Frozen Shoulder

ANATOMY OF THE SHOULDER

The shoulder is a ball and socket joint consisted of your arm (humerus) and the shallow socket of the shoulder blade (scapula). 


The capsule is consisted of ligaments which hold this ball and socket in place. 


Capsule wrapping around the ball & socket joint

This is also a fluid called synovial fluid inside the capsule to lubricate  joint surfaces.

WHAT IS FROZEN SHOULDER?

Also known as adhesive capsulitis, Frozen Shoulder is a condition which restricts movement of the ball and socket joint.   It is caused by adhesions of the joint capsule.  If the capsule is tight, the movement of the ball and socket joint will naturally be restricted causing pain and decreased functional range of motion.


WHAT IS THE CAUSATION OF FROZEN SHOULDER?

For majority of cases,   the cause is idiopathic which means the cause is unknown.   Statistically,  the condition is more prevalent in women than men between 40-60 years of age.    There is also no known prevalence between dominant vs non-dominant arm.

In minority of cases (i.e. 10%),   frozen shoulder might be triggered by long periods of immobility in the shoulder joint because of other medical conditions.   For example,  fracture of the arm bone (humerus) with immobilization of the shoulder or  waking up from a coma after months of immobility in hospital.

symptoms of frozen shoulder

  • Gradual onset of pain in shoulder with no known injuries
  • Location of pain can be non-specific and broad such as “inside the shoulder” or “down the arm”
  • Shoulder pain is usually identified by patient when he/she began to experience difficulty with physical activities such as:
    1.  Reaching behind back
    2. Putting on bra
    3. Reaching overhead
    4. Putting on jacket
  • In some patients,  pain can be quite severe with disturbance in sleep

IS DIAGNOSTIC IMAGING USEFUL? 

 X-rays and diagnostic ultrasound cannot visualize frozen shoulder because the condition is due to restriction or tightness of the capsule.    However,  because Osteoarthritis of the shoulder can have similar clinical presentation as frozen shoulder,   a plain x-ray with normal findings can rule out osteoarthritis thereby helping to confirm the diagnosis of frozen shoulder.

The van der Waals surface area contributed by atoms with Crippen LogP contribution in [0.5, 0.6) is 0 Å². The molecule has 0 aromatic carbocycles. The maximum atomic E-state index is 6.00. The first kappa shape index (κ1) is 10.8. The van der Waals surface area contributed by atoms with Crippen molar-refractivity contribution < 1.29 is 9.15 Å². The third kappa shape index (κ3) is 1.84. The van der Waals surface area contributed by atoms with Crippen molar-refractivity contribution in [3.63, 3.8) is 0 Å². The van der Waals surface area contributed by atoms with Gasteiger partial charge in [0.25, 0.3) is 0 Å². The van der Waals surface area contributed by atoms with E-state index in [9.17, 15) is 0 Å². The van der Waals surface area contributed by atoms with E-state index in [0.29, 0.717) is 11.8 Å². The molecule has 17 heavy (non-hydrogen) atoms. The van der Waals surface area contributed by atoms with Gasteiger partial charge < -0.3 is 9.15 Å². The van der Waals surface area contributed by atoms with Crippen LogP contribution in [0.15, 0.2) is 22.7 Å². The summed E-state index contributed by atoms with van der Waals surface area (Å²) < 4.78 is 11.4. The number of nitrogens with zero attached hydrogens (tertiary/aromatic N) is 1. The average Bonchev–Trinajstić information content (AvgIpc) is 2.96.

TREATMENT OPTIONS 

There is no fast and quick way to loosen up frozen shoulder.     Focus of treatment is consistent stretching and range of motion exercises.    As the shoulder capsule begins to loosen up, restriction of the ball and socket joint will be less.  If there is less restriction in movement (i.e. the joint not getting stuck), pain in the shoulder will also lessen.   Therefore, recovery is gradual.


IS INJECTION HELPFUL?

Cortisone injection is given outside the ball/socket joint and the capsule.  Although cortisone is a steroid with potent anti-inflammatory effect,  it cannot loosen the capsule.    Therefore, injection, at most, can help with the pain but not the restriction in movement.      Despite this,   for those with are in severe pain,   injection might still be helpful to alleviate some of the pain so that there will be more effective stretching and range of motion exercises.

HOW LONG DOES IT TAKE TO “UNFREEZE” THE SHOULDER?

Loosening of the shoulder joint varies from one person to another and is dependent on factors such as:   a) severity of restriction,   b) entry point of treatment during different phases of frozen shoulder (painful stage -> adhesive stage -> thawing stage), and c) compliance with home exercises and physiotherapy. 

Although the rate of recovery is individualized, it’s safe to say that progress will be gradual as the capsule needs time and consistent stretches to loosen up.     Therefore,  patience and commitment in physiotherapy and therapeutic exercises is required.    Your shoulder will not loosen up overnight.